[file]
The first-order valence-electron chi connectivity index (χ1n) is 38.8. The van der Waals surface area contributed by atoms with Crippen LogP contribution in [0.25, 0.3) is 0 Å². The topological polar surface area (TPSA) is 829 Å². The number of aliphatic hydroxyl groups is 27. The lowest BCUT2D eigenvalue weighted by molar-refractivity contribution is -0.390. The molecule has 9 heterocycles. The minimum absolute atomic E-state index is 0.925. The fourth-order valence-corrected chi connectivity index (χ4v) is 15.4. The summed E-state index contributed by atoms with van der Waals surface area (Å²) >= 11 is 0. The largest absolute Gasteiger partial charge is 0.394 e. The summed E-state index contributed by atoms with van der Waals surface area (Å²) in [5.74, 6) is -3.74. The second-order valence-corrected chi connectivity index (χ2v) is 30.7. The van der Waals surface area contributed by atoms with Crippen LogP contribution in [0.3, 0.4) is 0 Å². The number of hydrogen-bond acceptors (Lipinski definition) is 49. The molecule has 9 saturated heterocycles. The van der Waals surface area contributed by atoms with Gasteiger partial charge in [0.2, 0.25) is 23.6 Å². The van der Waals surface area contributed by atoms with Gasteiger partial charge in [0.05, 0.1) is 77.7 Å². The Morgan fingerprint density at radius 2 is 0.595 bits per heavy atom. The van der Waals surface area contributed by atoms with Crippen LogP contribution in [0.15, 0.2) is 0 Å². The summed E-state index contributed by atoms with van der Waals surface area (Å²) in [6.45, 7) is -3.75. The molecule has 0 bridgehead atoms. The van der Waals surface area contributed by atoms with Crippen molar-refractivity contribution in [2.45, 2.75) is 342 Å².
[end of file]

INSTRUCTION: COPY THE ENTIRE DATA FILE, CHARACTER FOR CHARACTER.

The first-order valence-electron chi connectivity index (χ1n) is 38.8. The van der Waals surface area contributed by atoms with Crippen LogP contribution in [0.25, 0.3) is 0 Å². The topological polar surface area (TPSA) is 829 Å². The number of aliphatic hydroxyl groups is 27. The lowest BCUT2D eigenvalue weighted by molar-refractivity contribution is -0.390. The molecule has 9 heterocycles. The minimum absolute atomic E-state index is 0.925. The fourth-order valence-corrected chi connectivity index (χ4v) is 15.4. The summed E-state index contributed by atoms with van der Waals surface area (Å²) >= 11 is 0. The largest absolute Gasteiger partial charge is 0.394 e. The summed E-state index contributed by atoms with van der Waals surface area (Å²) in [5.74, 6) is -3.74. The second-order valence-corrected chi connectivity index (χ2v) is 30.7. The van der Waals surface area contributed by atoms with Crippen LogP contribution in [0.3, 0.4) is 0 Å². The number of hydrogen-bond acceptors (Lipinski definition) is 49. The molecule has 9 saturated heterocycles. The van der Waals surface area contributed by atoms with Gasteiger partial charge in [0.2, 0.25) is 23.6 Å². The van der Waals surface area contributed by atoms with Gasteiger partial charge in [0.05, 0.1) is 77.7 Å². The Morgan fingerprint density at radius 2 is 0.595 bits per heavy atom. The van der Waals surface area contributed by atoms with Crippen LogP contribution in [0.15, 0.2) is 0 Å². The summed E-state index contributed by atoms with van der Waals surface area (Å²) in [6.45, 7) is -3.75. The molecule has 0 bridgehead atoms. The van der Waals surface area contributed by atoms with Crippen molar-refractivity contribution in [2.45, 2.75) is 342 Å².